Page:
The most popular method for handling "last mile" deliveries was delivery services such as FedEx, UPS, and the U.S. Postal Service (84 percent), followed by drop shipping directly from partners' DCs (61 percent), 3PL delivery partner (50 percent), and store fleet (40 percent).
It was a different story altogether when it came to respondents' plans for the future. When asked which shipping methods they "do not use, but plan to use," their responses pointed in some interesting directions. For instance, they showed particular interest in crowdsourced delivery services such as Deliv or Instacart: 0 percent use them today, but 28 percent plan to use them in the future. (See Figure 3.)
Meanwhile, back at the store ...
One of the more distinctive aspects of omnichannel commerce is that many purchases are never processed or shipped from warehouses or DCs at all, but are handled directly through retail stores. As previously noted, currently 43 percent of respondents use store-based fulfillment.
To better understand how retail outlets fit into the picture, we asked that group of respondents which fulfillment-related activities they carried out at their store locations. In keeping with omnichannel's focus on flexibility, respondents are taking multiple approaches. Sixty-eight percent said e-commerce orders were both picked and shipped from the store, while 64 percent said orders were picked at the store and then held for customer pickup. A smaller percentage—46 percent—said they shipped e-commerce orders from a distribution center to the store for customer pickup.
That raised another issue: whether the retailers' employees picked the items from the stockroom or the showroom. For many respondents, the answer is "both": 71 percent said they picked orders from the back of the store and 64 percent said they picked from the front.
Finally, respondents were asked what methods their stores used to communicate order information to the workers who picked those orders. The answers showed that stores lag well behind warehouses and DCs when it comes to the adoption of fulfillment technology, since the most popular reply was a paper-based method, with 56 percent. Trailing far behind were radio frequency (RF) gun with textual display (26 percent), RF gun with graphical display (also 26 percent), and some other mobile device (15 percent).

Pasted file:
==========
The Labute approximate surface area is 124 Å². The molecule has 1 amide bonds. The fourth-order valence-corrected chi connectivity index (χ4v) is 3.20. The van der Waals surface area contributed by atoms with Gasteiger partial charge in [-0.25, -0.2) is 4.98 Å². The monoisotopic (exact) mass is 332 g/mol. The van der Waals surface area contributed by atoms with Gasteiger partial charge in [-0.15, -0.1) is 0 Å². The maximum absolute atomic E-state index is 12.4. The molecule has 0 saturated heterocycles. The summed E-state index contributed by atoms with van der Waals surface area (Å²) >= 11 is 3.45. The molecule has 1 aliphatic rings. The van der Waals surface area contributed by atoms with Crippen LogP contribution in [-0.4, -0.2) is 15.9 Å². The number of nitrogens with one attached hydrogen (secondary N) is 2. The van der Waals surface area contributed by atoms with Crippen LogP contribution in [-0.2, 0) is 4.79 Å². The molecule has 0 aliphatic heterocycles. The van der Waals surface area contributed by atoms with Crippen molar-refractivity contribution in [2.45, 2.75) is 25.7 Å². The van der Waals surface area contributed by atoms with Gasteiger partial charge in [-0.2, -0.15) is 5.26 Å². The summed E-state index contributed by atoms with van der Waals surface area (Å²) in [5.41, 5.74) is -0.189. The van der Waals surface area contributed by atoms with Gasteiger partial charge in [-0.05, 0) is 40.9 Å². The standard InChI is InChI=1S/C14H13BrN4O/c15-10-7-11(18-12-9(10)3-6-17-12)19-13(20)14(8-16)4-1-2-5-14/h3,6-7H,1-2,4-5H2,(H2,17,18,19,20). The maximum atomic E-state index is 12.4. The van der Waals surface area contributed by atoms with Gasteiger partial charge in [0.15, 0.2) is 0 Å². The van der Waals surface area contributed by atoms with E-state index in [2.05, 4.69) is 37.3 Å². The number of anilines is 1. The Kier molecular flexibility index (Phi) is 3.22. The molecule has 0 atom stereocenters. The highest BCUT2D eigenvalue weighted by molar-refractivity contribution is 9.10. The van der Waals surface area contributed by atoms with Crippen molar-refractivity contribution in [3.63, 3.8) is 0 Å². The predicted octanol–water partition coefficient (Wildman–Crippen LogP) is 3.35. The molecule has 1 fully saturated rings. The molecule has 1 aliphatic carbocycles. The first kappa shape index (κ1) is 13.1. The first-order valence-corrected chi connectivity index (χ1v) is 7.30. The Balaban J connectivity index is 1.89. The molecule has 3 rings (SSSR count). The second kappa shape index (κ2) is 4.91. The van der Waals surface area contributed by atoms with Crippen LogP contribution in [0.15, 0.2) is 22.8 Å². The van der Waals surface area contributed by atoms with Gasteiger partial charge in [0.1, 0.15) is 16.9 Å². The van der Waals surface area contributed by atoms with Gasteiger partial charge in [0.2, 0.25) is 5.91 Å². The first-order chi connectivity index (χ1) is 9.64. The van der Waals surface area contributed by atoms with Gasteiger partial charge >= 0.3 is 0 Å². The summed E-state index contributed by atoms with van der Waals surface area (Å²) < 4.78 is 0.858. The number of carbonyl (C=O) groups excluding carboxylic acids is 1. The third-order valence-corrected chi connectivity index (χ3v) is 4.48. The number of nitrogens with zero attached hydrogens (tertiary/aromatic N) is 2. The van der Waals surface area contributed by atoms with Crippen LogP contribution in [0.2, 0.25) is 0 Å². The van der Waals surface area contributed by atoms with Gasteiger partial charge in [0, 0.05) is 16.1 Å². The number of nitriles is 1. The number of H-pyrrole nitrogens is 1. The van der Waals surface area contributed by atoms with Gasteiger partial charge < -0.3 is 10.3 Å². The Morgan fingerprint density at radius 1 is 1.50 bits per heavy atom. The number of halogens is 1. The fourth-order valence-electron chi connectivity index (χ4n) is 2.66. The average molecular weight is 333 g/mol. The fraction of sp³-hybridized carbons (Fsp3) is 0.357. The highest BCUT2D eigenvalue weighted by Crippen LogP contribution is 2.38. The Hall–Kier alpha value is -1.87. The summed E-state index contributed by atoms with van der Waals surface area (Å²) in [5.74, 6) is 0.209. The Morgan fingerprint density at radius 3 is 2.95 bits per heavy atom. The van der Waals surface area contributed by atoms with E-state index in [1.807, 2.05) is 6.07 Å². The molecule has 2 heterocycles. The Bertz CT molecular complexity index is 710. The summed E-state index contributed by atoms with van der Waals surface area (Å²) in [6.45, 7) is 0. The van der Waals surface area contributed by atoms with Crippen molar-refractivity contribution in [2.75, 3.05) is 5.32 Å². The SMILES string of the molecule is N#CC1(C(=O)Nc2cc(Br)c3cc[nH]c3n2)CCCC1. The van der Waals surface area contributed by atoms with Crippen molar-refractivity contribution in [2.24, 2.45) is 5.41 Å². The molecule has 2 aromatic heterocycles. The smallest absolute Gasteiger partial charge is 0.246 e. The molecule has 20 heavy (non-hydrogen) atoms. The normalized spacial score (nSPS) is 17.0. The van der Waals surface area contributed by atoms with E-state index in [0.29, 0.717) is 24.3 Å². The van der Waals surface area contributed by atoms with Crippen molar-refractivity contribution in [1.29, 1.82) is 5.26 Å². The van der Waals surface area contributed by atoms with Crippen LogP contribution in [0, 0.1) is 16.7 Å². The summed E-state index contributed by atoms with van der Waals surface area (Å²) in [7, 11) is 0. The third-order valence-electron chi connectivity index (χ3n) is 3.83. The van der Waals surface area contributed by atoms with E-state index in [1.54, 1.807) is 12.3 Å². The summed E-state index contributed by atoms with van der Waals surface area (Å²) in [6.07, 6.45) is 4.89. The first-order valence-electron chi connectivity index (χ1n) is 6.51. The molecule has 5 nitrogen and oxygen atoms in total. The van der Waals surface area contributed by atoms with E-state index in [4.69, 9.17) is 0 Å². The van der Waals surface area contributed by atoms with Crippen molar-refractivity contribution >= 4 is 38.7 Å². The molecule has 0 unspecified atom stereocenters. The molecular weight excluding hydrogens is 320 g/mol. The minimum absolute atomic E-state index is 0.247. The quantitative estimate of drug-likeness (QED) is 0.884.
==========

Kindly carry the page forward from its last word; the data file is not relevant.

The economics of omnichannel
The survey results also revealed that despite the rapid growth of omnichannel commerce, e-commerce revenue has a long way to go before it eclipses brick-and-mortar sales income.
ARC asked survey respondents what percentage of their direct retail revenue—that is, revenue from items sold to consumers through their own sales platforms, as opposed to being moderated by a retail partner—currently came from each channel. The average for brick and mortar was 63 percent, far above online and mobile (24 percent), and call center and catalog (15 percent).
Despite the modest revenue generated through online, mobile, call center, and catalog sales, a solid majority of respondents had sales operations up and running in every channel. When asked to list all the channels in which they currently receive direct retail orders, respondents cited online (84 percent), brick and mortar (76 percent), call center and catalog (57 percent), and mobile (46 percent).
Taken together, the survey results indicate that omnichannel retailing is here to stay, but that fulfillment practices remain in flux. In particular, the study points to changes ahead in the area of parcel delivery.
These results seem to indicate that companies' fulfillment strategies are still trying to catch up with the new retailing reality. Figuring out the nuts and bolts of fulfilling the omnichannel promise remains a key issue for retailers. But these practical issues must be resolved quickly, or retailers risk losing the customers and revenues that are the very reason they are involved in omnichannel in the first place.
The 2015 omnichannel study was conducted by ARC Advisory Group in conjunction with DC Velocity. ARC analyst Chris Cunnane oversaw the research and compiled the results. This year's study builds on research conducted last year in this area, which found that significant opportunity gaps exist among companies when it comes to technology deployment.
This year, the study explored the details of distribution center operations that support omnichannel initiatives, as well as how companies are handling the last-mile dilemma. The findings reported here are based on 120 responses.
As for the demographic breakdown, the majority of respondents (57 percent) sold goods through a combination of direct and indirect sales channels. Another 31 percent sold through direct retail only, and the remaining 12 percent through indirect sales channels only.
A report containing a more detailed examination of the omnichannel survey results is available from ARC for a fee.